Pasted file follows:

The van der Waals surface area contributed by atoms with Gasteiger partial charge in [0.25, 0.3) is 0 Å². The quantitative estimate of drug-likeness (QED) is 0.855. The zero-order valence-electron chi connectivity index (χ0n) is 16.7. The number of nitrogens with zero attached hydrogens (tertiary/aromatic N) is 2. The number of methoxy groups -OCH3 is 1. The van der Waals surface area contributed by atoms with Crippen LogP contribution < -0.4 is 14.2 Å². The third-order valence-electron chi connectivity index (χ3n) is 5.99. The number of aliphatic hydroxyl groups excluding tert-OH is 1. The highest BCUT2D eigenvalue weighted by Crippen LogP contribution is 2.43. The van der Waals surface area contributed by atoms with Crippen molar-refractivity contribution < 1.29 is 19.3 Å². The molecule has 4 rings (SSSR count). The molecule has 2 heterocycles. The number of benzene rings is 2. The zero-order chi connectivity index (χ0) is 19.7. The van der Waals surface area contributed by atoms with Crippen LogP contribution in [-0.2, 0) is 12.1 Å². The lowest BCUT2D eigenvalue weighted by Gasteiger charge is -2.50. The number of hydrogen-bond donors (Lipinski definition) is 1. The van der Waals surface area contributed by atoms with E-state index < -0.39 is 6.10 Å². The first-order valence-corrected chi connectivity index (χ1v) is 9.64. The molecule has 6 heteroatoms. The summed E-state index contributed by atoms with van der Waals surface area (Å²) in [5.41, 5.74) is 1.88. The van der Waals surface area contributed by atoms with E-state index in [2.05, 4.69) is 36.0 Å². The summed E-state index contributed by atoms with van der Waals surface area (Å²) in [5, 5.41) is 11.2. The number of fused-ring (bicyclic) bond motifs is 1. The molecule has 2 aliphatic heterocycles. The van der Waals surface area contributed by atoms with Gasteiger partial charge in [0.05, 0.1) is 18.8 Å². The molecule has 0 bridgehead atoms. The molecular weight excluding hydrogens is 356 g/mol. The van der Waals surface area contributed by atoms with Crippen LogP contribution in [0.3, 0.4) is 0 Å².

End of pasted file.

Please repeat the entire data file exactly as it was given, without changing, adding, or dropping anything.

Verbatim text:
The van der Waals surface area contributed by atoms with Gasteiger partial charge in [0.25, 0.3) is 0 Å². The quantitative estimate of drug-likeness (QED) is 0.855. The zero-order valence-electron chi connectivity index (χ0n) is 16.7. The number of nitrogens with zero attached hydrogens (tertiary/aromatic N) is 2. The number of methoxy groups -OCH3 is 1. The van der Waals surface area contributed by atoms with Crippen LogP contribution < -0.4 is 14.2 Å². The third-order valence-electron chi connectivity index (χ3n) is 5.99. The number of aliphatic hydroxyl groups excluding tert-OH is 1. The highest BCUT2D eigenvalue weighted by Crippen LogP contribution is 2.43. The van der Waals surface area contributed by atoms with Crippen molar-refractivity contribution < 1.29 is 19.3 Å². The molecule has 4 rings (SSSR count). The molecule has 2 heterocycles. The number of benzene rings is 2. The zero-order chi connectivity index (χ0) is 19.7. The van der Waals surface area contributed by atoms with Crippen LogP contribution in [-0.2, 0) is 12.1 Å². The lowest BCUT2D eigenvalue weighted by Gasteiger charge is -2.50. The number of hydrogen-bond donors (Lipinski definition) is 1. The van der Waals surface area contributed by atoms with E-state index < -0.39 is 6.10 Å². The first-order valence-corrected chi connectivity index (χ1v) is 9.64. The molecule has 6 heteroatoms. The summed E-state index contributed by atoms with van der Waals surface area (Å²) in [5.41, 5.74) is 1.88. The van der Waals surface area contributed by atoms with E-state index in [2.05, 4.69) is 36.0 Å². The summed E-state index contributed by atoms with van der Waals surface area (Å²) in [5, 5.41) is 11.2. The number of fused-ring (bicyclic) bond motifs is 1. The molecule has 2 aliphatic heterocycles. The van der Waals surface area contributed by atoms with Gasteiger partial charge in [0.05, 0.1) is 18.8 Å². The molecule has 0 bridgehead atoms. The molecular weight excluding hydrogens is 356 g/mol. The van der Waals surface area contributed by atoms with Crippen LogP contribution in [0.3, 0.4) is 0 Å².